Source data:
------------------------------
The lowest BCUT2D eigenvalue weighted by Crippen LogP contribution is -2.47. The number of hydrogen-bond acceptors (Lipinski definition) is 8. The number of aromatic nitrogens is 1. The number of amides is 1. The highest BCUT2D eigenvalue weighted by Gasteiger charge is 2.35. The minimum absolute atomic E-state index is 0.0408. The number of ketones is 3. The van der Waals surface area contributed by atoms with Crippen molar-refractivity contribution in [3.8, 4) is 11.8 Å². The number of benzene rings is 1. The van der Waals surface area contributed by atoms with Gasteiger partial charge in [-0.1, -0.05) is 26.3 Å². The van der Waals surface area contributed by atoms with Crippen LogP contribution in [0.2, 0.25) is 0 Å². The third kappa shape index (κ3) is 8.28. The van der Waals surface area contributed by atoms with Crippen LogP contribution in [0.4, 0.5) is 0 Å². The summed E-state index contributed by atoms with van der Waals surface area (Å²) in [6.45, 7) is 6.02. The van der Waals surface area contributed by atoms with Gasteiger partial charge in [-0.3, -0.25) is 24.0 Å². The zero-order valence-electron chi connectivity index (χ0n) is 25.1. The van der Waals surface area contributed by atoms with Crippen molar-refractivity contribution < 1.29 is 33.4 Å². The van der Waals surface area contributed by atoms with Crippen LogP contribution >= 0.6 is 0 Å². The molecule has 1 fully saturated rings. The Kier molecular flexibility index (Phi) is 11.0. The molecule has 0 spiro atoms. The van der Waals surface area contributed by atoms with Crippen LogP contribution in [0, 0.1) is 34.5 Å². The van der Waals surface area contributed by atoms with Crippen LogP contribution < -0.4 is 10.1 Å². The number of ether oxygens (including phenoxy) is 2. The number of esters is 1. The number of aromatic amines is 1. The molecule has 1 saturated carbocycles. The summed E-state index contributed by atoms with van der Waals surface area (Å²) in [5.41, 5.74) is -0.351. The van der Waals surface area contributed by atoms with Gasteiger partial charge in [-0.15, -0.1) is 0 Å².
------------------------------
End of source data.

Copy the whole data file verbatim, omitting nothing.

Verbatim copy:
The lowest BCUT2D eigenvalue weighted by Crippen LogP contribution is -2.47. The number of hydrogen-bond acceptors (Lipinski definition) is 8. The number of aromatic nitrogens is 1. The number of amides is 1. The highest BCUT2D eigenvalue weighted by Gasteiger charge is 2.35. The minimum absolute atomic E-state index is 0.0408. The number of ketones is 3. The van der Waals surface area contributed by atoms with Crippen molar-refractivity contribution in [3.8, 4) is 11.8 Å². The number of benzene rings is 1. The van der Waals surface area contributed by atoms with Gasteiger partial charge in [-0.1, -0.05) is 26.3 Å². The van der Waals surface area contributed by atoms with Crippen LogP contribution in [0.2, 0.25) is 0 Å². The third kappa shape index (κ3) is 8.28. The van der Waals surface area contributed by atoms with Crippen LogP contribution in [0.4, 0.5) is 0 Å². The summed E-state index contributed by atoms with van der Waals surface area (Å²) in [6.45, 7) is 6.02. The van der Waals surface area contributed by atoms with Gasteiger partial charge in [-0.3, -0.25) is 24.0 Å². The zero-order valence-electron chi connectivity index (χ0n) is 25.1. The van der Waals surface area contributed by atoms with Crippen molar-refractivity contribution < 1.29 is 33.4 Å². The van der Waals surface area contributed by atoms with Crippen LogP contribution >= 0.6 is 0 Å². The molecule has 1 fully saturated rings. The Kier molecular flexibility index (Phi) is 11.0. The molecule has 0 spiro atoms. The van der Waals surface area contributed by atoms with Crippen LogP contribution in [0, 0.1) is 34.5 Å². The van der Waals surface area contributed by atoms with Crippen LogP contribution < -0.4 is 10.1 Å². The number of ether oxygens (including phenoxy) is 2. The number of esters is 1. The number of aromatic amines is 1. The molecule has 1 saturated carbocycles. The summed E-state index contributed by atoms with van der Waals surface area (Å²) in [5.41, 5.74) is -0.351. The van der Waals surface area contributed by atoms with Gasteiger partial charge in [-0.15, -0.1) is 0 Å².